Limited liability companies can offer better asset protection than ordinary stock corporations, but there are potential adverse economic and tax results if investors are not alert.
Investors increasingly use LLCs to operate a trade or business, to hold real estate or to hold other investment assets, as opposed to state law corporations. But when investors transfer LLC interests to a spouse, children, trust or others, as opposed to ordinary corporate stock, they can risk losing control of the business or decreasing the basis for heirs — with a corresponding increase in the beneficiary’s income tax.
An LLC owner or “member” has two types of rights: economic and management. Economic rights allow them to receive property from the LLC both during existence and upon liquidation, along with tax attributes and profits/losses. Management rights allow them the right to vote, participate in management or the conduct of company affairs and have access to company reports, records and accountings.
It is the latter category that can cause problems when transferring LLC interests by gift or at death, and the division of these two bundles of rights are important in distinguishing LLCs from ordinary stock (although S corporations may have voting/non-voting shares and C corporations may have preferred stock).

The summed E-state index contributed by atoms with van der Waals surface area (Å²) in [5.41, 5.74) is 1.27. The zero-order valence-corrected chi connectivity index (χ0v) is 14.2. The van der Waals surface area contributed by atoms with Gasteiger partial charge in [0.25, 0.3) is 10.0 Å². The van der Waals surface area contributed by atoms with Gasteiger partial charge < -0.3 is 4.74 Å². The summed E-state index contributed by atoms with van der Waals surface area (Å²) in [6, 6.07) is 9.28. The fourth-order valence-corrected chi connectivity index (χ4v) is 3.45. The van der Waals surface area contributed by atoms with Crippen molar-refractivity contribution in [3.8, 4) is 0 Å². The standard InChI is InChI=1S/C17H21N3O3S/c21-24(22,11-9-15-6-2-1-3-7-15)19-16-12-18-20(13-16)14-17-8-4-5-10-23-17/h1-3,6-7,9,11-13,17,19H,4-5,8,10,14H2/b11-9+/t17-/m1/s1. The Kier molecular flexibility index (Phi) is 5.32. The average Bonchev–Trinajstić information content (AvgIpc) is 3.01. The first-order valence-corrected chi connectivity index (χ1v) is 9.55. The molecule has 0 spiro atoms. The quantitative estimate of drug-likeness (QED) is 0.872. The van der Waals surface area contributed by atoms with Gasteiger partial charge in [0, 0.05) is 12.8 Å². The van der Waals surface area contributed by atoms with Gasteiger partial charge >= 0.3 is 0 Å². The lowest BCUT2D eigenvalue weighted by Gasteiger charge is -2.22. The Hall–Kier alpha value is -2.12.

Problems occur when an LLC member transfers a portion of his or her ownership interest in the LLC to another person, either during his or her lifetime or at death. Unlike when you transfer corporation stock and get the same rights as the previous owner, if an LLC member transfers the transferee may become a mere assignee of the LLC interest, and not a full substitute member. Under the laws of most states, unless the operating agreement provides or parties otherwise agree, an assignee only receives the transferor’s economic rights in the LLC, not the management rights.
Laws governing this were enacted to protect business owners from unwillingly becoming partners with someone they never intended to be partners with. But they can wreak havoc on your business and tax planning if you are not careful.
To protect yourself against these hazards, work with a legal professional to arrange for certain transferees or assignees — such as a guardian/conservator, spouse, children or trust — to be full substitute members while keeping other transferees — such as creditors or ex-spouses — as mere assignees with no management rights. This can be set forth in the LLC’s written operating agreement.